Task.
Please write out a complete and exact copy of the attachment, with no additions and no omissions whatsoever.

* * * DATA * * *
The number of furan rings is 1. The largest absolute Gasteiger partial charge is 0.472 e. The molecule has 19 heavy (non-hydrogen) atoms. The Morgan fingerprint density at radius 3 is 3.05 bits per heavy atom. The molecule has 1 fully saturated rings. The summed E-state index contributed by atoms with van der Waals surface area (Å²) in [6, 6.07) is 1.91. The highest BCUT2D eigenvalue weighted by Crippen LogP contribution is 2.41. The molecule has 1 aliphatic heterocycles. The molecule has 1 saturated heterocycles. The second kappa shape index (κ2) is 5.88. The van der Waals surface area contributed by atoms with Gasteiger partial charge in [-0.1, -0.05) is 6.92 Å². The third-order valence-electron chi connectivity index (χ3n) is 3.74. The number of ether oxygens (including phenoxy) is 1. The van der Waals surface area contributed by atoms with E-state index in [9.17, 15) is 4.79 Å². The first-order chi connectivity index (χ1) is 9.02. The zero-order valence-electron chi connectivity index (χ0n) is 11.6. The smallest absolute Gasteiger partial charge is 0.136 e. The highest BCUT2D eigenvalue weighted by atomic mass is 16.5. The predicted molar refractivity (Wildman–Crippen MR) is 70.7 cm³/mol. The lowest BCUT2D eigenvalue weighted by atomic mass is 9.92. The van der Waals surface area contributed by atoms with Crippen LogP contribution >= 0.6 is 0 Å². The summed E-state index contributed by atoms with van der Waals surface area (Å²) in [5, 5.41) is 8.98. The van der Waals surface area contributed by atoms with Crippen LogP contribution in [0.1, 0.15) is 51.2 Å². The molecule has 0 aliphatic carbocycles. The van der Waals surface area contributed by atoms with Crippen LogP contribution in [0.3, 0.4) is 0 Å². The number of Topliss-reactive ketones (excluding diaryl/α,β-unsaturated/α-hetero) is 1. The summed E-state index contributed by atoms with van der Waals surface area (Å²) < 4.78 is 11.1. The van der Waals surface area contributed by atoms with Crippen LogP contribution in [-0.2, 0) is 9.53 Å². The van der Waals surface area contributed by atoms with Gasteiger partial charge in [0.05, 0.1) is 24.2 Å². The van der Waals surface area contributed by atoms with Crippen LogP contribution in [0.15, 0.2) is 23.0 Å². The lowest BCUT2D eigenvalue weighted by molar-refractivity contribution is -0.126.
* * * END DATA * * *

The number of furan rings is 1. The largest absolute Gasteiger partial charge is 0.472 e. The molecule has 19 heavy (non-hydrogen) atoms. The Morgan fingerprint density at radius 3 is 3.05 bits per heavy atom. The molecule has 1 fully saturated rings. The summed E-state index contributed by atoms with van der Waals surface area (Å²) in [6, 6.07) is 1.91. The highest BCUT2D eigenvalue weighted by Crippen LogP contribution is 2.41. The molecule has 1 aliphatic heterocycles. The molecule has 1 saturated heterocycles. The second kappa shape index (κ2) is 5.88. The van der Waals surface area contributed by atoms with Gasteiger partial charge in [-0.1, -0.05) is 6.92 Å². The third-order valence-electron chi connectivity index (χ3n) is 3.74. The number of ether oxygens (including phenoxy) is 1. The van der Waals surface area contributed by atoms with E-state index in [9.17, 15) is 4.79 Å². The first-order chi connectivity index (χ1) is 9.02. The zero-order valence-electron chi connectivity index (χ0n) is 11.6. The smallest absolute Gasteiger partial charge is 0.136 e. The highest BCUT2D eigenvalue weighted by atomic mass is 16.5. The predicted molar refractivity (Wildman–Crippen MR) is 70.7 cm³/mol. The lowest BCUT2D eigenvalue weighted by atomic mass is 9.92. The van der Waals surface area contributed by atoms with Crippen LogP contribution >= 0.6 is 0 Å². The summed E-state index contributed by atoms with van der Waals surface area (Å²) in [5, 5.41) is 8.98. The van der Waals surface area contributed by atoms with Crippen LogP contribution in [0.1, 0.15) is 51.2 Å². The molecule has 0 aliphatic carbocycles. The van der Waals surface area contributed by atoms with Crippen LogP contribution in [0.3, 0.4) is 0 Å². The number of Topliss-reactive ketones (excluding diaryl/α,β-unsaturated/α-hetero) is 1. The summed E-state index contributed by atoms with van der Waals surface area (Å²) < 4.78 is 11.1. The van der Waals surface area contributed by atoms with Crippen LogP contribution in [-0.2, 0) is 9.53 Å². The van der Waals surface area contributed by atoms with Gasteiger partial charge in [0.05, 0.1) is 24.2 Å². The van der Waals surface area contributed by atoms with Crippen LogP contribution in [0.15, 0.2) is 23.0 Å². The lowest BCUT2D eigenvalue weighted by molar-refractivity contribution is -0.126.